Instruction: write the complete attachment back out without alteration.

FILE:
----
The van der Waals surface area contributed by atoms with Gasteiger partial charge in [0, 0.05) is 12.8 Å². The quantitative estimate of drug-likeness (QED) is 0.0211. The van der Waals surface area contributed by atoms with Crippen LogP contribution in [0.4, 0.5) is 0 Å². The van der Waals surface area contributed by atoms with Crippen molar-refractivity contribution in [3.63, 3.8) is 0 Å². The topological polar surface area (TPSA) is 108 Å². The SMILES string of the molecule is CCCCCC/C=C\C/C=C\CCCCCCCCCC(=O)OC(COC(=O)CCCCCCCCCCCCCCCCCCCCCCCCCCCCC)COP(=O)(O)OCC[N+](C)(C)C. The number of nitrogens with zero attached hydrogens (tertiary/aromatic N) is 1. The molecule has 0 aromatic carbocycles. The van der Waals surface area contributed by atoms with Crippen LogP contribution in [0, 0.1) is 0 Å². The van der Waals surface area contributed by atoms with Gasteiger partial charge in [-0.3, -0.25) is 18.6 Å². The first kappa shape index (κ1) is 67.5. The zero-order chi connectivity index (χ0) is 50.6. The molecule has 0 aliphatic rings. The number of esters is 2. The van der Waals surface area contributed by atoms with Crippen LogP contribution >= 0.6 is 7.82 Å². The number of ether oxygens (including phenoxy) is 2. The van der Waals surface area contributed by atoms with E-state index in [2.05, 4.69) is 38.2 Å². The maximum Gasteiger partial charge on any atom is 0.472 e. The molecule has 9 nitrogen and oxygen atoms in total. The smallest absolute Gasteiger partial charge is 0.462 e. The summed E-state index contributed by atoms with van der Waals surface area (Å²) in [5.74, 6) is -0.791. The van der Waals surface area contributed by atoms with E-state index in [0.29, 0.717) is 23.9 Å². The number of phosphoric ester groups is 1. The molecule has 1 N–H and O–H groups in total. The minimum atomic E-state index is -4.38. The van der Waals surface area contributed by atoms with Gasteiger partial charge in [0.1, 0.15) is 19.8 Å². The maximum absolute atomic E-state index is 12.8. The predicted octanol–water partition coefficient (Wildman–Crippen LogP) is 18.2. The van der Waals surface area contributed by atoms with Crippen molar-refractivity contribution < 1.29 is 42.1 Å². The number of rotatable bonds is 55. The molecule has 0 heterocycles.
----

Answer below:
The van der Waals surface area contributed by atoms with Gasteiger partial charge in [0, 0.05) is 12.8 Å². The quantitative estimate of drug-likeness (QED) is 0.0211. The van der Waals surface area contributed by atoms with Crippen LogP contribution in [0.4, 0.5) is 0 Å². The van der Waals surface area contributed by atoms with Crippen molar-refractivity contribution in [3.63, 3.8) is 0 Å². The topological polar surface area (TPSA) is 108 Å². The SMILES string of the molecule is CCCCCC/C=C\C/C=C\CCCCCCCCCC(=O)OC(COC(=O)CCCCCCCCCCCCCCCCCCCCCCCCCCCCC)COP(=O)(O)OCC[N+](C)(C)C. The number of nitrogens with zero attached hydrogens (tertiary/aromatic N) is 1. The molecule has 0 aromatic carbocycles. The van der Waals surface area contributed by atoms with Crippen LogP contribution in [0, 0.1) is 0 Å². The van der Waals surface area contributed by atoms with Gasteiger partial charge in [-0.3, -0.25) is 18.6 Å². The first kappa shape index (κ1) is 67.5. The zero-order chi connectivity index (χ0) is 50.6. The molecule has 0 aliphatic rings. The number of esters is 2. The van der Waals surface area contributed by atoms with Crippen LogP contribution >= 0.6 is 7.82 Å². The number of ether oxygens (including phenoxy) is 2. The van der Waals surface area contributed by atoms with E-state index in [2.05, 4.69) is 38.2 Å². The maximum Gasteiger partial charge on any atom is 0.472 e. The molecule has 9 nitrogen and oxygen atoms in total. The smallest absolute Gasteiger partial charge is 0.462 e. The summed E-state index contributed by atoms with van der Waals surface area (Å²) in [5.74, 6) is -0.791. The van der Waals surface area contributed by atoms with E-state index in [0.29, 0.717) is 23.9 Å². The number of phosphoric ester groups is 1. The molecule has 1 N–H and O–H groups in total. The minimum atomic E-state index is -4.38. The van der Waals surface area contributed by atoms with Gasteiger partial charge in [0.1, 0.15) is 19.8 Å². The maximum absolute atomic E-state index is 12.8. The predicted octanol–water partition coefficient (Wildman–Crippen LogP) is 18.2. The van der Waals surface area contributed by atoms with Crippen molar-refractivity contribution < 1.29 is 42.1 Å². The number of rotatable bonds is 55. The molecule has 0 heterocycles.